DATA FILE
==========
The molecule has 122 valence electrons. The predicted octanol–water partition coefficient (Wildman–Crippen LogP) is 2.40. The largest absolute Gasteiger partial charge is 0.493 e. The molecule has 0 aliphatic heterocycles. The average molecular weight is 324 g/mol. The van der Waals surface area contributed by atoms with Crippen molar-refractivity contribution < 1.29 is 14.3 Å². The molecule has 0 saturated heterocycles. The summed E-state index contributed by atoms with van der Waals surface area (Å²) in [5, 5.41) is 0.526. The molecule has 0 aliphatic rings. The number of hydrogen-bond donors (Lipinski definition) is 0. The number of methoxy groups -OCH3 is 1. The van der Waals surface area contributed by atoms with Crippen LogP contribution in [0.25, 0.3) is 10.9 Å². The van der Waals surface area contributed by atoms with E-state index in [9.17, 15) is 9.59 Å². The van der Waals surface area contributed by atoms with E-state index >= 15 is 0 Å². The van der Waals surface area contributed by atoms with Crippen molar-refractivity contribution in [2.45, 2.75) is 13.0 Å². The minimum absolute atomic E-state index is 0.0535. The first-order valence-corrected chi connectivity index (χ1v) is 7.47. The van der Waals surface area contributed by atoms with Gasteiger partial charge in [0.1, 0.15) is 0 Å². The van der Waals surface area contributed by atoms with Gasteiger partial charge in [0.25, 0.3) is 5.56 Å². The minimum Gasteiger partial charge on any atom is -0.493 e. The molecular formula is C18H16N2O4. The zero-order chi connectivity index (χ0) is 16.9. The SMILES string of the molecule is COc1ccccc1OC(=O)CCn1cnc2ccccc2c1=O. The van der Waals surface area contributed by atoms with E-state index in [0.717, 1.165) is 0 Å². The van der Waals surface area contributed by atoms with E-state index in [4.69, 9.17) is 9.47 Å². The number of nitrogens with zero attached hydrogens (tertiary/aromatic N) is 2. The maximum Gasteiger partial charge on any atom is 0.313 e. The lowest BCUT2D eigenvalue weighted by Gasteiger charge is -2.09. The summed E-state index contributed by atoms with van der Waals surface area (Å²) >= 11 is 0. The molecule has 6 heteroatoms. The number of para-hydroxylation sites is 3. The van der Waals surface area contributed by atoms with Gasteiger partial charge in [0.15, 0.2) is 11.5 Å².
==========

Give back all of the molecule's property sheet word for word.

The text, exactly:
The molecule has 122 valence electrons. The predicted octanol–water partition coefficient (Wildman–Crippen LogP) is 2.40. The largest absolute Gasteiger partial charge is 0.493 e. The molecule has 0 aliphatic heterocycles. The average molecular weight is 324 g/mol. The van der Waals surface area contributed by atoms with Crippen molar-refractivity contribution < 1.29 is 14.3 Å². The molecule has 0 saturated heterocycles. The summed E-state index contributed by atoms with van der Waals surface area (Å²) in [5, 5.41) is 0.526. The molecule has 0 aliphatic rings. The number of hydrogen-bond donors (Lipinski definition) is 0. The number of methoxy groups -OCH3 is 1. The van der Waals surface area contributed by atoms with Crippen LogP contribution in [0.25, 0.3) is 10.9 Å². The van der Waals surface area contributed by atoms with E-state index in [9.17, 15) is 9.59 Å². The van der Waals surface area contributed by atoms with E-state index >= 15 is 0 Å². The van der Waals surface area contributed by atoms with Crippen molar-refractivity contribution in [2.45, 2.75) is 13.0 Å². The minimum absolute atomic E-state index is 0.0535. The first-order valence-corrected chi connectivity index (χ1v) is 7.47. The van der Waals surface area contributed by atoms with Gasteiger partial charge in [0.1, 0.15) is 0 Å². The van der Waals surface area contributed by atoms with Gasteiger partial charge in [0.25, 0.3) is 5.56 Å². The minimum Gasteiger partial charge on any atom is -0.493 e. The molecular formula is C18H16N2O4. The zero-order chi connectivity index (χ0) is 16.9. The SMILES string of the molecule is COc1ccccc1OC(=O)CCn1cnc2ccccc2c1=O. The van der Waals surface area contributed by atoms with E-state index in [0.717, 1.165) is 0 Å². The van der Waals surface area contributed by atoms with E-state index in [4.69, 9.17) is 9.47 Å². The number of nitrogens with zero attached hydrogens (tertiary/aromatic N) is 2. The maximum Gasteiger partial charge on any atom is 0.313 e. The lowest BCUT2D eigenvalue weighted by Gasteiger charge is -2.09. The summed E-state index contributed by atoms with van der Waals surface area (Å²) >= 11 is 0. The molecule has 6 heteroatoms. The number of para-hydroxylation sites is 3. The van der Waals surface area contributed by atoms with Gasteiger partial charge in [0.15, 0.2) is 11.5 Å².